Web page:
Researchers from UNC’s School of Medicine, working with scores of institutions from around the world, have helped identify more than 100 locations in the human genome associated with the risk of developing schizophrenia.
Findings from the effort, described as the largest genomic study published on any psychiatric disorder to date, point to biological mechanisms and pathways that may underlie schizophrenia. In turn, this could lead to new approaches to treating a disorder that has seen little progress in drug development in more than 60 years. The findings were published online this week in Nature.
“This paper is a landmark,” said Dr. Patrick Sullivan, a co-author of the study and a Distinguished Professor of genetics and psychiatry at UNC. Sullivan also directs UNC’s Center for Psychiatric Genomics.
“We have never before had such a profound and important look into the inner workings of schizophrenia,” Sullivan said.
Schizophrenia is a debilitating psychiatric disorder affecting about 1 out of every 100 people worldwide. It is characterized by hallucinations, paranoia and a breakdown of thought processes; when it emerges, it tends to afflict people in their teens and early 20s.
Its lifetime impact on individuals and society is high, both in terms of years of healthy life lost to disability and in terms of financial cost. It is estimated that the annual cost of schizophrenia is more than $60 billion in the U.S. alone.
Despite a pressing need for treatment, medications currently on the market treat only one of the symptoms of the disorder (psychosis) and do not address the debilitating cognitive symptoms of schizophrenia.
In part, treatment options are limited because the biological mechanisms underlying schizophrenia have not been understood. The sole drug target for existing treatments was found serendipitously, and no medications with fundamentally new mechanisms of action have been developed since the 1950s.
In the genomics era, research has focused on the genetic underpinnings of schizophrenia because of the disorder’s high heritability. Previous studies have revealed the complexity of the disease (with evidence suggesting that it is caused by the combined effects of many genes), and roughly two dozen genomic regions have been found to be associated with the disorder.
This new study confirms those earlier findings and expands researchers’ understanding of the genetic basis of schizophrenia and its underlying biology.
“By studying the genome, we are getting a better handle on the genetic variations that are making people vulnerable to psychiatric disease,” said Tom Insel, director of the National Institute of Mental Health, which helped fund the study. “Through the wonders of genomic technology, we are in a period in which, for the first time, we are beginning to understand many of the players at the molecular and cellular level.”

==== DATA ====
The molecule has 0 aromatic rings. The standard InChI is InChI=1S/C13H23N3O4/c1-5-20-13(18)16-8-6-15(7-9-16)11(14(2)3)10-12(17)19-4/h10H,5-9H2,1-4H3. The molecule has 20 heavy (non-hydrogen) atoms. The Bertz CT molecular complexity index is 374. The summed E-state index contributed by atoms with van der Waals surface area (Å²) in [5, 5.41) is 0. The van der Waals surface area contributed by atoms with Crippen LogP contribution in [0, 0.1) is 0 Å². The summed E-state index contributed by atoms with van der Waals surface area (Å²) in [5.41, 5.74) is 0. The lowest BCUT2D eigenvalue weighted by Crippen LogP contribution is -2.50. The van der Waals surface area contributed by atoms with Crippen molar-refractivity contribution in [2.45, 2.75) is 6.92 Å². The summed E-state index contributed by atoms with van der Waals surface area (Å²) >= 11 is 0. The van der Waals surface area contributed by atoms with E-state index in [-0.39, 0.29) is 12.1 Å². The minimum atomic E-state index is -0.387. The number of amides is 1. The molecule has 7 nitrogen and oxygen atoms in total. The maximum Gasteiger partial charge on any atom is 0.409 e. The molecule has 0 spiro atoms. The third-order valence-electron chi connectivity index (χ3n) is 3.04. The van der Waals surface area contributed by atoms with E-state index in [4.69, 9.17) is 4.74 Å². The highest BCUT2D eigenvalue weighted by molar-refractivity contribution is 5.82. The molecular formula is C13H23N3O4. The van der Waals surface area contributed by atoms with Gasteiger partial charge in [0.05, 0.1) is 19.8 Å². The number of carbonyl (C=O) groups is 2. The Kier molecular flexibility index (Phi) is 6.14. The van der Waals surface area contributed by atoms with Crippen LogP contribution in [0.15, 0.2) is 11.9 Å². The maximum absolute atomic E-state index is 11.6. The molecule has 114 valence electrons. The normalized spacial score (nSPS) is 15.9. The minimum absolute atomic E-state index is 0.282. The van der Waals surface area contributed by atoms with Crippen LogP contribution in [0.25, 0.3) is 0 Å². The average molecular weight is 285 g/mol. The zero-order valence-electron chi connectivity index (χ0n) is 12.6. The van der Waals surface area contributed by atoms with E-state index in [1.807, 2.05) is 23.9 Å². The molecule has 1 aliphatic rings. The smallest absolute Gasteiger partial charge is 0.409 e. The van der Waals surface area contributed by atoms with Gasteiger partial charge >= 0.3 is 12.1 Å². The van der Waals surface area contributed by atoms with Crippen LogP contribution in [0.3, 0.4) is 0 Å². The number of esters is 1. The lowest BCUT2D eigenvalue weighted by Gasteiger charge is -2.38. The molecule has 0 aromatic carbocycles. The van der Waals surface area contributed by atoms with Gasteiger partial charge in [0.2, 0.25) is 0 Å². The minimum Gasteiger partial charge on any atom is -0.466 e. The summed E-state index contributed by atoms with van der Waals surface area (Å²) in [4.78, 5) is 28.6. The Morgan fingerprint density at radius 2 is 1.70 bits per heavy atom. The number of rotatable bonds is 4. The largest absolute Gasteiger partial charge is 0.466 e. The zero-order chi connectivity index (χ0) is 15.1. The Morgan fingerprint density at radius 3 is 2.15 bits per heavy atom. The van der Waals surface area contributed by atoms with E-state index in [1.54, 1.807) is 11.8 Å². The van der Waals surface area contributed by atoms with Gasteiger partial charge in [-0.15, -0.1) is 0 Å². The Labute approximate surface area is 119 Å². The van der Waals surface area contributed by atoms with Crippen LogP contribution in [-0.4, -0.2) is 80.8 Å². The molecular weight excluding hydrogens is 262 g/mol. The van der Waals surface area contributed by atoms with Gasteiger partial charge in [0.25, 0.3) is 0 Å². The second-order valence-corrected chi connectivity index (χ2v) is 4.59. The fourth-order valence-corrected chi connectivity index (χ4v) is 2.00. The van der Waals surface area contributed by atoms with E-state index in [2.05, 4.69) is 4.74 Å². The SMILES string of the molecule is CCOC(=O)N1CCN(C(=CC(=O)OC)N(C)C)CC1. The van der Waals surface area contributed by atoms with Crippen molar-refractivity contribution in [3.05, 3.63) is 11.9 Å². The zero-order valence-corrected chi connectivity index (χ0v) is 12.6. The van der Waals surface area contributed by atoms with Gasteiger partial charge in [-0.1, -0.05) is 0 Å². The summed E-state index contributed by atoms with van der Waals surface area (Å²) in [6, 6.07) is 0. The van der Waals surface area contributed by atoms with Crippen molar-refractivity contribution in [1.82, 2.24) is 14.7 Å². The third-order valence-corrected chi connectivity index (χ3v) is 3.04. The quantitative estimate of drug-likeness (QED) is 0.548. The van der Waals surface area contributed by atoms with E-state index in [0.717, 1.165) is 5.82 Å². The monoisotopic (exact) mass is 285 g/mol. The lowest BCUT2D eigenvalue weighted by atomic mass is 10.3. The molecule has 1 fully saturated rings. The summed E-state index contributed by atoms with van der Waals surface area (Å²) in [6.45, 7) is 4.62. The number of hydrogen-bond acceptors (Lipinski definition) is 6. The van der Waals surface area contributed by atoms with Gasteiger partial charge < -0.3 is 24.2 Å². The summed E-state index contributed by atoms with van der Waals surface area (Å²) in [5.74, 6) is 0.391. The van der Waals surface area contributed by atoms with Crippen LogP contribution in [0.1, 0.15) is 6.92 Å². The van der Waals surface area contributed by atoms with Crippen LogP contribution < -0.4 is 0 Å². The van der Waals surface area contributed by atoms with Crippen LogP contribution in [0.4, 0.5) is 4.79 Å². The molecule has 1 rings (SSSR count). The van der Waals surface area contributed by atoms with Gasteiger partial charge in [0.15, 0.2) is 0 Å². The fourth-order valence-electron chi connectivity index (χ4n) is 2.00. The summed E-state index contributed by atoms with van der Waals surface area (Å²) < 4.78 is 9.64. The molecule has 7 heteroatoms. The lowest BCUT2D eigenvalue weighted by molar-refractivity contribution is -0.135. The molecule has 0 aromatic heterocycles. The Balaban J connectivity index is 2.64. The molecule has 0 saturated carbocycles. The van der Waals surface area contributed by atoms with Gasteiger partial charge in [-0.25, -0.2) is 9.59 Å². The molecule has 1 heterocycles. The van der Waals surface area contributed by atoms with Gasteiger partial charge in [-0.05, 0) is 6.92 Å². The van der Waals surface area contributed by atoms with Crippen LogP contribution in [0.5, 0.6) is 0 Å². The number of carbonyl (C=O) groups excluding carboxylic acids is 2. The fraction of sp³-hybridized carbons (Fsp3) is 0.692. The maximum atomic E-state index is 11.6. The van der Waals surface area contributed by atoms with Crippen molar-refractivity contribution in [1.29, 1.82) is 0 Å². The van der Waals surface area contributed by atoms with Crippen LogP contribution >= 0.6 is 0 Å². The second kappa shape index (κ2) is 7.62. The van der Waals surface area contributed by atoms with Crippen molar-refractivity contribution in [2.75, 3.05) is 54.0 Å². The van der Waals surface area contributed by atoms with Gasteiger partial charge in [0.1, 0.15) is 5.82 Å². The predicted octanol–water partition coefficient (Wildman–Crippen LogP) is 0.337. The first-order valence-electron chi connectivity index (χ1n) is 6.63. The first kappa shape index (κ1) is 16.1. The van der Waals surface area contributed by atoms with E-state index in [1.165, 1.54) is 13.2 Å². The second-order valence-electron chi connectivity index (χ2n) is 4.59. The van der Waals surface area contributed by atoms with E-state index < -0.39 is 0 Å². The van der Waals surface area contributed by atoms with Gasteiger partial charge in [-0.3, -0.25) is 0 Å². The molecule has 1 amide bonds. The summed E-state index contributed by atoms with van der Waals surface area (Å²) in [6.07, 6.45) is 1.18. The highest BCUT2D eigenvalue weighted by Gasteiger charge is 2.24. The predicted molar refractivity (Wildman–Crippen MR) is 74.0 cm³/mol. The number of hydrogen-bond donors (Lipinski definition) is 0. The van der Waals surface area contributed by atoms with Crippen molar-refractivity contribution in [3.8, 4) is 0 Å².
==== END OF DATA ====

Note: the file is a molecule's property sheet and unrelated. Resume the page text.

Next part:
In the genomewide association study published in Nature, the authors looked at more than 80,000 genetic samples from schizophrenia patients and healthy volunteers and found 108 specific locations in the human genome associated with risk for schizophrenia. Eighty-three of those loci had not previously been linked to the disorder.
“In just a few short years, by analyzing tens of thousands of samples, our consortium has moved from identifying only a handful of loci associated with schizophrenia to finding so many that we can see patterns among them,” said first author Stephan Ripke, a scientist at the Broad Institute’s Stanley Center for Psychiatric Research and the Analytic and Translational Genetics Unit at Massachusetts General Hospital. “We can group them into identifiable pathways — which genes are known to work together to perform specific functions in the brain. This is helping us to understand the biology of schizophrenia.”
The study implicates genes expressed in brain tissue, particularly those related to neuronal and synaptic function. These include genes that are active in pathways controlling synaptic plasticity — a function essential to learning and memory — and pathways governing postsynaptic activity, such as voltage-gated calcium channels, which are involved in signaling between cells in the brain.
The researchers also found a smaller number of genes associated with schizophrenia that are active in the immune system, a discovery that offers some support for a previously hypothesized link between schizophrenia and immunological processes. And the study found an association between the disorder and the region of the genome that holds DRD2 — the gene that produces the dopamine receptor targeted by all approved medications for schizophrenia — suggesting that other loci uncovered in the study may point to additional therapeutic targets.
“The molecular pathways identified in the study represent the most promising targets for therapeutics found in over 50 years,” said the paper’s senior author Michael O’Donovan, deputy director of the Institute of Psychological Medicine and Clinical Neurosciences at Cardiff University School of Medicine. “We now have new biological mechanisms that we and fellow researchers can explore as we attempt to develop new treatments.”
The study is the result of several years of work by the Schizophrenia Working Group of the Psychiatric Genomics Consortium, an international, multi-institutional collaboration founded in 2007 to conduct broad-scale analyses of genetic data for psychiatric disease.
The 80,000 samples used in this study represent all of the genotyped datasets for schizophrenia that the consortium has amassed to date. The Psychiatric Genomics Consortium is genotyping new samples to further study schizophrenia and additional psychiatric diseases, including autism and bipolar disorder.
Core funding for the Psychiatric Genomics Consortium comes from the U.S. National Institute of Mental Health, numerous grants from governmental and charitable organizations as well as philanthropic donations.